I know the answer to this! And when it is spelled out, you will slap yourself a bit. When you cover a satellite with a dark material, it absorbs heat from the sun. As there is also waste heat from the electronics, payload etc inside the satellite, cooling the systems becomes a really big deal. On the ground, we can just run air over the stuff, and with a big enough fan and heat sink the problem goes away. But wrapping a satellite in a reflective blanket ALSO has issues as it removes so much heat from the electronics bus that things can freeze! So, most of the satellites you see will have a bright reflective coating on one side of the spacecraft, and a dark covering on the other. This is one reason the Shuttle had a white top and a dark bottom; the different reflective surfaces were used for temperature control.
To add onto this, most, if not all, satellites have a Faraday cage that they are wrapped up in. This helps shield the electronics from the stray EMF and electron dumping from the solar wind, the magnetic induced currents from the earth's magnetic field and even the currents generated from the temperature differences on the hot and cold side of the satellite. You want all that EMF outside the satellite body and not in the electronics bays. Solar panels, by the nature of how they function, also have to dump a significant amount of heat into space to prevent damage to the circuits. These, for example are used to cool the solar panels on the ISS. These panels at a right angle to the rotating solar panels have tubes full of ammonia that radiate heat into space then pump the cooler liquid back through the solar panels.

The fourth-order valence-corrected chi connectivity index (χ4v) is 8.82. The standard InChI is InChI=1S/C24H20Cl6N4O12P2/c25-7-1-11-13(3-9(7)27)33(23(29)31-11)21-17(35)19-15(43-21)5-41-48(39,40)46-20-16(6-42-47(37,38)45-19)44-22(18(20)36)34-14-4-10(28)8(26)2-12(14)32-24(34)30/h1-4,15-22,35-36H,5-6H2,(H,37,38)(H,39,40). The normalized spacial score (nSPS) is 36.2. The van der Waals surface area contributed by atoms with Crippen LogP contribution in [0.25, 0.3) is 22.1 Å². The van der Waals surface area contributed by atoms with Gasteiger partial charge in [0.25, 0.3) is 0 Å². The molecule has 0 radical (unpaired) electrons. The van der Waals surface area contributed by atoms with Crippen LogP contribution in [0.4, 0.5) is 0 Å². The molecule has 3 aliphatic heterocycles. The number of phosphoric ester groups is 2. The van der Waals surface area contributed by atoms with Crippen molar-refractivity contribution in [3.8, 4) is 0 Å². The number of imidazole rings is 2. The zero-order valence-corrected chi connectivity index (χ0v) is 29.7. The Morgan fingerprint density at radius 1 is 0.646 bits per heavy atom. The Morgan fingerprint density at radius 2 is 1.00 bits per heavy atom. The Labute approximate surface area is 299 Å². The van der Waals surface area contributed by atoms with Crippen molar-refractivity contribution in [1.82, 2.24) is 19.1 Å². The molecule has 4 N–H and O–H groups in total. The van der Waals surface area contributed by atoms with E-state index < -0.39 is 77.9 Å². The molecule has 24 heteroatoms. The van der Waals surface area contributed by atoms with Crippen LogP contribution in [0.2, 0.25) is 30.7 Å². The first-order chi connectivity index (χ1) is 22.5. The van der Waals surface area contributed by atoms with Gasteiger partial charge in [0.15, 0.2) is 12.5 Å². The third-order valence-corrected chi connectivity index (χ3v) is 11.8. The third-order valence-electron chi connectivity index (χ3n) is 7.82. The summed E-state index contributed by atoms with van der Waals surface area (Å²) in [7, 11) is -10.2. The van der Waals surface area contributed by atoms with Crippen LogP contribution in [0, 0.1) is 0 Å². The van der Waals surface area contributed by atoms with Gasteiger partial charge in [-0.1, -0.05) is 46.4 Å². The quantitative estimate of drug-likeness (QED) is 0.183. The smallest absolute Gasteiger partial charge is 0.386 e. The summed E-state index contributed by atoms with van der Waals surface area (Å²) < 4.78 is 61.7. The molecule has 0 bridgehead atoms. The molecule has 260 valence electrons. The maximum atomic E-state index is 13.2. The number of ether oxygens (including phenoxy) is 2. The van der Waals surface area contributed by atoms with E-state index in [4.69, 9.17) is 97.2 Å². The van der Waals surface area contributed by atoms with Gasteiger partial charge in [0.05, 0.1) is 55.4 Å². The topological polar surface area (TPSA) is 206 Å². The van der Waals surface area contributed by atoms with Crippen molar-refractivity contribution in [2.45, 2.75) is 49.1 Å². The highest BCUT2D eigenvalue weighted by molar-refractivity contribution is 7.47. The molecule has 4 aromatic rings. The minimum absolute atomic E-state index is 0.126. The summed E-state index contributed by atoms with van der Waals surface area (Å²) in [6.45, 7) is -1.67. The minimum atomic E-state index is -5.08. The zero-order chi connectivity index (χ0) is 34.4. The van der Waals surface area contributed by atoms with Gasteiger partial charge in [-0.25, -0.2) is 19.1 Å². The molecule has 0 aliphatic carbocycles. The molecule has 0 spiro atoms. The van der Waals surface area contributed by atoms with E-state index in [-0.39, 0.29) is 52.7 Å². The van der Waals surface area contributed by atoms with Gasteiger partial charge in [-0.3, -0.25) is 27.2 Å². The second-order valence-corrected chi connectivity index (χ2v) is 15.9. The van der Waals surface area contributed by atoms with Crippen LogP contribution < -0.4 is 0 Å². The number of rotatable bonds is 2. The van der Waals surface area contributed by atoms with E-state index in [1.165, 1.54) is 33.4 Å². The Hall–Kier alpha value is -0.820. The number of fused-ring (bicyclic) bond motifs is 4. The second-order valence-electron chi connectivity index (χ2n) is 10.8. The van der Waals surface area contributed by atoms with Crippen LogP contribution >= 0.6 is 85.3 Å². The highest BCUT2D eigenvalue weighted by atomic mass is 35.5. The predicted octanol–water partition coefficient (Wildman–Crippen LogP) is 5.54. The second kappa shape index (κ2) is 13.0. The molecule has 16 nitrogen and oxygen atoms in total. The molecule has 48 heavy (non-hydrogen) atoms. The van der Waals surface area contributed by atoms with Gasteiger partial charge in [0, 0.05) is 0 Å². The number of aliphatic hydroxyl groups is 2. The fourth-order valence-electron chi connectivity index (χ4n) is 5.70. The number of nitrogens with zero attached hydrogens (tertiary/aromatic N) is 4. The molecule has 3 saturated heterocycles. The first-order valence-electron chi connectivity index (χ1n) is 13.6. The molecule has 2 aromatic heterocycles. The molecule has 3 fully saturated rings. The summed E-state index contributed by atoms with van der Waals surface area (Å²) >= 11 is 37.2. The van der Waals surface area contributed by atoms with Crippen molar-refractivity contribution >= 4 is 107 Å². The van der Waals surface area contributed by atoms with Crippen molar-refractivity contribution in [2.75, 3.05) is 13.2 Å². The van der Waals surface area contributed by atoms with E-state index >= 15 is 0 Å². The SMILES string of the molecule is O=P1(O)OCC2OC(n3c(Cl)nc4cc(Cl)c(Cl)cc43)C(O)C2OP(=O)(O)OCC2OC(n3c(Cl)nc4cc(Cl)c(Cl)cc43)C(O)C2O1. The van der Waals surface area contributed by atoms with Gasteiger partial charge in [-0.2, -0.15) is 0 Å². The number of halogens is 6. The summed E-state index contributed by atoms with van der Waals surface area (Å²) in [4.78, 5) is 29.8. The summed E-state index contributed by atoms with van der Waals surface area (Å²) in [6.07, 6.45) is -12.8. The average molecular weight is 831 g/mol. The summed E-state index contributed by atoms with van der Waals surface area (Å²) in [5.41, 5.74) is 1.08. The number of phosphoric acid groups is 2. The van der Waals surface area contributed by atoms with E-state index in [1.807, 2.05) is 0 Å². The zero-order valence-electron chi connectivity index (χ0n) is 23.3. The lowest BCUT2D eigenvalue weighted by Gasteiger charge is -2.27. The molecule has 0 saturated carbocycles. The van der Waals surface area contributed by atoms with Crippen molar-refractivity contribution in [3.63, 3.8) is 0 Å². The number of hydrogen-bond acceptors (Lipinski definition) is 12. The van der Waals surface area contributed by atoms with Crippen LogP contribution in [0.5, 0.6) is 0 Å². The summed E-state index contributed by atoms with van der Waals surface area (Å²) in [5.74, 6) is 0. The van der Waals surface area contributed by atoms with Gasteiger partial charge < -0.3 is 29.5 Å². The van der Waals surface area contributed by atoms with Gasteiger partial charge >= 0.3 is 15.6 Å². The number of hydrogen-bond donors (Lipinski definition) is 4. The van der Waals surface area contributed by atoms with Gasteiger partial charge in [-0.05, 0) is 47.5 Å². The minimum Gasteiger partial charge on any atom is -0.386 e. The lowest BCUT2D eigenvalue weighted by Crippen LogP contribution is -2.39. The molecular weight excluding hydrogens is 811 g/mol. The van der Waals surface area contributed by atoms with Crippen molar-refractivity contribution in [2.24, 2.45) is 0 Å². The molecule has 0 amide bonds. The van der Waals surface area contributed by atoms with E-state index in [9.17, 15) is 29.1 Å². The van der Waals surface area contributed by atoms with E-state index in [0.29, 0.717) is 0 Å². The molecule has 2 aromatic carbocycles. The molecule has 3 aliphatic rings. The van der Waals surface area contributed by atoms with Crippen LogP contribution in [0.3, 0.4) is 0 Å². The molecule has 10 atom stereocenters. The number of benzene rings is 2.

When I was bored and looking into making a micro sat, they explained how to use heat sinks exposed to the outside of dead space and reflective coverings to keep those exposed bits at -190F to -250F as a way to dispose of the heat of the internal electronics. Turns out that the CCD's that are radiation hardened enough to do useful work in space take a lot of power and demand a crazy amount of cooling to get rid of excess noise. The even more interesting thing is that an 85mm earth imaging satellite (or even better a space facing one) including launch would run about 150K US. And it would fit into existing micro sat frames.
Dealing with the thermal and EMF aspects was a fun rabbit hole to go down until I could not find anyone willing to help me finance a space telescope; hell 150K is hookers and blow money for some people, right? Then the Planetary Resources people came out and crushed my satellite dreams, so I gave them money instead.